The Cost of Incentives
I recently came across a story that talked about how employers are beginning to use cash incentives to motivate employees in their wellness programs. Two examples by Disney and Centrix Bank found that their cash incentives resulted in greater participation. The reasoning is perfectly sound and while it may be difficult to find that magical amount that buys the most engagement at the lowest cost, it’s clear that people will do certain things for money that other spiffs just won’t entice them to do.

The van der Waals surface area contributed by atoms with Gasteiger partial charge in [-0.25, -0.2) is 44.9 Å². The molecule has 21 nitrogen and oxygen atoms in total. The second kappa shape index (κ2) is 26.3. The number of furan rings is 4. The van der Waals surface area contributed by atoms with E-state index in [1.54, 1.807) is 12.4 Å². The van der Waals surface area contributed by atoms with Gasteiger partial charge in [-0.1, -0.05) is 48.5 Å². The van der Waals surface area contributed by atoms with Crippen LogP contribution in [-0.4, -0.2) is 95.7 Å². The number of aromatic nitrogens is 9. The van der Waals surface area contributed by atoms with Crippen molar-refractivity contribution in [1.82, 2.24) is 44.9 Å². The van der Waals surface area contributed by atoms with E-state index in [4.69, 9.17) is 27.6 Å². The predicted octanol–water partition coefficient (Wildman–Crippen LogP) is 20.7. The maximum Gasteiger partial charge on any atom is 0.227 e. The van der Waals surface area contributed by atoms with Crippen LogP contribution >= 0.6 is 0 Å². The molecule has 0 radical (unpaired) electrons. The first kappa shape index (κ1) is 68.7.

Large employers, like those cited above, may have an easier time than small employers finding extra cash in the budget to persuade employees to participate in wellness programs, but all companies need to find creative, less expensive ways to get the same result. In today’s economy, companies need to leverage their health costs and plan design to encourage behavior change as well as educate employees about the why and how. Done correctly, people will take more ownership and behavior changes come naturally. Done incorrectly, people will become demoralized at best and bring lawsuits at worst. Approach your heath care plan strategically and the cost of your incentives, whatever they are, will soon pay off.